Coronavirus pandemic is accelerating with more than 3,00,000 cases recorded: WHO
It took 67 days from the first reported case to reach first 100,000 cases and only 11 days for the second 100,000 cases
The pandemic of disease caused by the coronavirus is accelerating, the World Health Organization (WHO) said on Monday, with more than 3,00,000 cases now recorded and infections reported from nearly every country worldwide.
While it took 67 days from the first reported case to reach the first 1,00,000 cases of COVID-19 , it took only 11 days for the second 100,000 cases, and just four days for the third 100,000 cases, WHO director-general Tedros Adhanom Ghebreyesus, said.
“But we are not prisoners to statistics. We’re not helpless bystanders. We can change the trajectory of this pandemic,” Tedros told an online briefing for more than 300 journalists.
He called for global political commitment to change the trajectory of the pandemic, urging countries to take both defensive and attacking measures.
“Asking people to stay at home and other social distancing measures are an important way of slowing down the spread of the virus and buying time, but they are defensive measures,” he said. “To win we need to attack the virus with aggressive and targeted tactics - testing every suspect case, isolating and caring for every confirmed case and tracing and quarantining every close contact.”
Asked about the 2020 Olympics due to be held in Tokyo, Mike Ryan, head of WHO’s emergencies programme, said the WHO was feeding into deliberations by the International Olympic Committee, the Japanese government and the Tokyo 2020 Committee.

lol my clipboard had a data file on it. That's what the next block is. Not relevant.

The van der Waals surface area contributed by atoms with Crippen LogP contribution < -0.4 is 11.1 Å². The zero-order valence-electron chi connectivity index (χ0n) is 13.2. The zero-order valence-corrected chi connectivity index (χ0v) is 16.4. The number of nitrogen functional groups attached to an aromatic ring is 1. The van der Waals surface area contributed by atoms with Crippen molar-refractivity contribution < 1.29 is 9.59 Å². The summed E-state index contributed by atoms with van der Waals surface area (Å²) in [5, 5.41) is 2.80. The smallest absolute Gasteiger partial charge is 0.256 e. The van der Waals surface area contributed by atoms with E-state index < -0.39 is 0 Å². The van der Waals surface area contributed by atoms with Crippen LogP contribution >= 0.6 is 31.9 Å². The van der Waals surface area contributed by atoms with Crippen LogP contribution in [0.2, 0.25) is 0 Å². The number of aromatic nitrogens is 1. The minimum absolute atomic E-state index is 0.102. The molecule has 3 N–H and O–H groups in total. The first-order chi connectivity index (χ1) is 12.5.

Australia and Canada have already said they are withdrawing from the 2020 Games and organisers are facing increasing pressure to postpone them the first time in their 124-year modern history.
“I believe a decision will be made very soon,” Ryan said.
He said any decision to postpone the Games would be made by Japan and the IOC, adding: “We have every confidence that the Japanese government and the IOC will not proceed with any Games should they be dangerous to athletes or spectators.”
Inequities in supply have become more pronounced, and demand for shots in the US — where nearly 64% of adults have received at least one jab — has dropped
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To do that, we need 11 billion doses, Tedros said, adding that it was essential for countries to temporarily waive intellectual property protections for coronavirus vaccines.